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Foot Locker shares plunge nearly 30% as retailer posts holiday loss, delays key financial target


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The Foot Locker logo is displayed in a store on May 19, 2023 in San Francisco, California. 
Justin Sullivan | Getty Images

Shares of Foot Locker

Given how poorly its past fiscal year went, the company is now expecting the profitability goal it laid out during its March 2023 investor day to be delayed by two years, Foot Locker’s Chief Financial Officer Mike Baughn said. It now anticipates reaching an EBIT margin of 8.5% to 9% by 2028, said Baughn.

Here’s how the company did in its fiscal fourth quarter, compared with estimates from analysts surveyed by LSEG, formerly known as Refinitiv:

Earnings per share: 38 cents adjusted vs. 32 cents expectedRevenue: $2.38 billion vs. $2.28 billion expected

The company swung to a loss in the three-month period that ended Feb. 3. Foot Locker lost $389 million, or $4.13 per share, compared with income of $19 million, or 20 cents per share, a year earlier. Excluding one-time items, Foot Locker reported earnings of 38 cents per share.

Sales rose slightly to $2.38 billion, up about 2% from $2.34 billion a year earlier.

In the current fiscal year, Foot Locker is expecting profit to be worse than analysts had expected. It anticipates adjusted earnings per share will be between $1.50 and $1.70, compared with estimates of $1.40 to $2.30, according to LSEG. It’s expecting sales to be between down 1% to up 1%, compared with estimates of down half a percent, according to LSEG.

With the plunge Wednesday, Foot Locker has lost more than half its market value since May 2021.

CEO Mary Dillon said in a statement that Foot Locker managed to drive full-price sales “in addition to compelling promotions” during its holiday quarter.But as the retailer wound down its fiscal year, Foot Locker marked down more items to clear out excess inventory, primarily in its apparel category. As a result, “higher markdowns” drove Foot Locker’s gross margin down by 3.5 percentage points.

“As we continue evolving into a modern, omnichannel retailer for ‘all things sneakers,’ we are making important progress strengthening our brand partnerships, increasing customer engagement, transforming our real estate footprint, and driving growth in digital,” said Dillon.

It has been a little over a year since Dillon took the helm of Foot Locker. During her tenure, sales have consistently fallen as the retailer grappled with a changing mix of sneaker brands and a target consumer that has felt the brunt of inflation more acutely than those in higher-income brackets. 

Foot Locker has also been repositioning its Champs Sports brand and has grappled with high inventory levels that, unlike its peers, it has struggled to curb. During the quarter, Foot Locker relied on markdowns to reduce inventory levels by 8.2% compared with the prior year.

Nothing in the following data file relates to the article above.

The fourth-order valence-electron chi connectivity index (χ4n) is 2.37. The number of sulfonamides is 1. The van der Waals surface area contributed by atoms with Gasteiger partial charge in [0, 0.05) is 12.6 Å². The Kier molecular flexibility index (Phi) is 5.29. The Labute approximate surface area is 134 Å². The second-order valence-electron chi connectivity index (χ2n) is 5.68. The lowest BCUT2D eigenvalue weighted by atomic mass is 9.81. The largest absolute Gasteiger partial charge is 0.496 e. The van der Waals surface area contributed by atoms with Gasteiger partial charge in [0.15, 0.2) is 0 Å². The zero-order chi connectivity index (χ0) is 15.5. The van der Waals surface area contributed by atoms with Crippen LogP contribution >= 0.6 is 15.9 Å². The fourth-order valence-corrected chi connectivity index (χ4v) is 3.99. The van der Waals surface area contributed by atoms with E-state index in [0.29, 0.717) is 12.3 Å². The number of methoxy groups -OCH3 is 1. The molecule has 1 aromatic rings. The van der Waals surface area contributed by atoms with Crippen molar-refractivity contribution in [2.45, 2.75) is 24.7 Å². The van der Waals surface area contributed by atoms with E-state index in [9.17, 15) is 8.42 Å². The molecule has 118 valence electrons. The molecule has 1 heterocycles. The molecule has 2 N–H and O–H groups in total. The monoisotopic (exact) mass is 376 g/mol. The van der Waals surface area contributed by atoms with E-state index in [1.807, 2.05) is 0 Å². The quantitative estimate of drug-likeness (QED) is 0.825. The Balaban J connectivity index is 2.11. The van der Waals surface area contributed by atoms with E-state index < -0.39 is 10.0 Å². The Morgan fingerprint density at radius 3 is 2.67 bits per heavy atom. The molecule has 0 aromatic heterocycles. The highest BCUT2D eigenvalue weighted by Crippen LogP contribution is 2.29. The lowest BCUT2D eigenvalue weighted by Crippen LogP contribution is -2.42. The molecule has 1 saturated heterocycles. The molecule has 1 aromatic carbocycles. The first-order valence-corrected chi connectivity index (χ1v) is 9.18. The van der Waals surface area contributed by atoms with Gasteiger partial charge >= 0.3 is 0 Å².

In her past life as Ulta Beauty’s

While Dillon inherited a slew of problems that existed long before she took over, and is still highly regarded across the retail industry, her turnaround of Foot Locker has come more slowly than some analysts had expected. 

Dillon said the company still managed to see some positive results during the quarter despite a “dynamic” overall retail and economic environment. Overall comparable sales decreased 0.7%, which is better than the company had projected and the 7.9% drop that analysts had expected, according to StreetAccount. Comparable sales at Foot Locker and Kids Foot Locker in North America increased 5.2%

The company made strides in building out its online sales channels, and digital revenue now accounts for about 20% of Foot Locker’s overall mix. Foot Locker is working to get that number to 25% by 2026.

Dillon has built out the executive leadership team and has made changes to its merchant and buying teams, along with its finance organization, “to ensure inventory accountability and enhanced forecasting.”

The company has also signed a new marketing deal with the NBA, made plans to enter India and said it’s on its way to achieving its long-term goals.

Dillon has also worked to revamp Foot Locker’s store footprint. Many of the retailer’s stores are in underperforming malls, and Dillon wants the company to focus on more experiential stores that are better suited for the communities they operate in. During the fourth quarter, Foot Locker opened 29 new stores, remodeled or relocated 66 locations, and closed 113 stores. 

Last March, Dillon touted a renewed and revitalized relationship with Nike

During the quarter, Nike accounted for 60% of overall sales, down from about 63% in the year-ago quarter. Dillon said the company is seeing more revenue come from buzzy sneaker brands like On Running and Hoka, as well as legacy brands like Adidas, New Balance and Ugg.

The relationship between the two brands still appears to be in a state of flux. On earnings calls, Nike routinely points to Dick’s Sporting GoodsJD Finish Line

But in mid-February, Foot Locker announced a new partnership with its longtime supplier. The partnership, dubbed The Clinic, brings together Foot Locker, Nike and the Jordan Brand, and will feature “interactive activations, high reach media, real life basketball clinics, social media content, community events and more.” 

The partnership officially launched during the 2024 NBA All-Star Game in Indianapolis. 

“It’s important to note our relationship our partnership with Nike is strong,” said Dillon on a call with analysts. “The areas that we really align around are our basketball, kids and sneaker culture, especially with the fact that we have a younger, multicultural consumer that we bring to the party and so, you know, a perfect example of how we’re working together is the activation we just did with them.”

Read the full earnings release here

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